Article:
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Using NetBeans with NeXtMidas
This section explains how the NetBeans GUI builder creates new panel definitions for existing macros. For an introduction on using JavaBeans to create panels in NeXtMidas, go to JavaBeans.
NetBeans is a "free and open source... integrated development environment for Java Software Developers" sponsored by Sun Microsystems. NetBeans can be downloaded, free of charge, in one of two ways:
(Most users find that downloading and installing the bundled version is easiest.)
When the installation is complete, make a note of the command provided in the
install window. This command starts NetBeans (on RedHat Linux, it may be
NeXtMidas comes with two new Swing widgets that embed plots and other NeXtMidas displays in GUIs created with NetBeans. These steps register the NeXtMidas widgets:
Always repeat these registering instructions after installing a new NeXtMidas release to guarantee the most current NeXtMidas widgets.
The first step in creating a GUI for an existing macro is establishing a NetBeans project for the macro's option tree:
After a project is made for the appropriate option tree, you can create a new GUI form:
Once the form is created, it can be edited. If the form is not opened, double click the icon under the projects tab on the left of the screen.
The form editor has two buttons: "Source" and "Design." The "Source" button brings up the Java source for the form (use this only if you are doing something more advanced in Java). The "Design" button brings up a graphical form editor.
On the right of the form editor, there are three windows: the Palette lists all available widgets (NeXtMidasControls and NeXtMidasDisplay widgets are at the bottom of the Swing palette); the Introspector shows the relation between the various widgets in the form; and the Properties list allows you to set/modify the widget properties.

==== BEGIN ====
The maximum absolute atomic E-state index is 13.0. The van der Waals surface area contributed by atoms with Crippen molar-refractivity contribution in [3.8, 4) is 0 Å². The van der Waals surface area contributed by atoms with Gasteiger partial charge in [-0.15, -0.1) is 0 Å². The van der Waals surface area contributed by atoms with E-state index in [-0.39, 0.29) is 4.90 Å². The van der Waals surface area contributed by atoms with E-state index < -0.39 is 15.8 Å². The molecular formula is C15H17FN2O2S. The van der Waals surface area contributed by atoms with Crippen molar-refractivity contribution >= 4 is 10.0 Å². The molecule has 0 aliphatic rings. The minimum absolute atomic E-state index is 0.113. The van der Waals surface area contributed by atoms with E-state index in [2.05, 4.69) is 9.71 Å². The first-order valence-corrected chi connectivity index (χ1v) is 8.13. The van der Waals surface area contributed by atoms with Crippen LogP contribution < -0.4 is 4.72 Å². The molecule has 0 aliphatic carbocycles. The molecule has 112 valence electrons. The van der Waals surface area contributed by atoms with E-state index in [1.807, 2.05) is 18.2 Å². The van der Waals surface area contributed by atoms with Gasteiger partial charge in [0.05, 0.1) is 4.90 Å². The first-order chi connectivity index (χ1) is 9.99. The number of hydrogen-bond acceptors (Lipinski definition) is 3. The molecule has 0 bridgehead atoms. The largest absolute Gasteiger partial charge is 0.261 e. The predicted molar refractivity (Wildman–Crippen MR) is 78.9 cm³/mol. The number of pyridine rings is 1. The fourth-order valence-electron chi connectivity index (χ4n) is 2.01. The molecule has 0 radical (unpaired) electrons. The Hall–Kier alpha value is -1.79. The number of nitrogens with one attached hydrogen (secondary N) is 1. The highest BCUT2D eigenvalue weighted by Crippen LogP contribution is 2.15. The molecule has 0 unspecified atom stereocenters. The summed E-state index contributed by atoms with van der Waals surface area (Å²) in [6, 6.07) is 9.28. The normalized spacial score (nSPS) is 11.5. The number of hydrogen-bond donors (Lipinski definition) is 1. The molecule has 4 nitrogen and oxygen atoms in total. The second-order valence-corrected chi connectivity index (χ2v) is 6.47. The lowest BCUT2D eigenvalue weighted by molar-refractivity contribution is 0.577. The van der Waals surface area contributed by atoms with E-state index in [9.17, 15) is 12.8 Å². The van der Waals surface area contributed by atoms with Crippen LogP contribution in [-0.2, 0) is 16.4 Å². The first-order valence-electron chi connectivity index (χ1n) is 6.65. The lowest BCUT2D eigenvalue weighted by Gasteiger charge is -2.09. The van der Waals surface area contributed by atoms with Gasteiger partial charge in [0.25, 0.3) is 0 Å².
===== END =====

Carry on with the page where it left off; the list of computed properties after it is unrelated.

There are three buttons at the top of the Properties window -- one for each property type:
Usually, the first step is setting the form layout. Right-click on the form and select Set Layout. Choose a layout ("AbsoluteLayout" is usually a good one to start with).
To add a widget to hold a NeXtMidas plot, select the MidasDisplay from the
Palette and click on the form where the display should go. Once the
display is in position, select the display (click on it). In
the Properties window, enter the ID of the NeXtMidas plot as the "Variable
Name" (e.g., if the line in the macro defining the plot looks like
The MidasControls widget is a special widget that displays the controls
To test the form, save it, enter NeXtMidas, and try the
following (substitute the name of your macro for
nM> path add map nM> bld geoplot.java mcr map nM> geoplot/jsetup
When you run a macro with the
As far as the macro is concerned, this is little different than using an
alternate setup file for the panel (such as using
Java facilities allow
Make a Button Group
In a macro, it is possible to use a set of buttons that work together using the following:
gc button state "" "Run,Pause,Exit" 1
To have the same effect when using the GUI builder, create a ButtonGroup with the variable name "state." Next, create three buttons ("Run," "Pause," and "Exit"), and highlight the three buttons. Under "Properties," set "buttonGroup" to "state."
Note: Since "Variable Name" is the only text used while communicating with
the macro, these buttons have user-friendly text and a helpful "toolTipText"
set (unlike buttons created with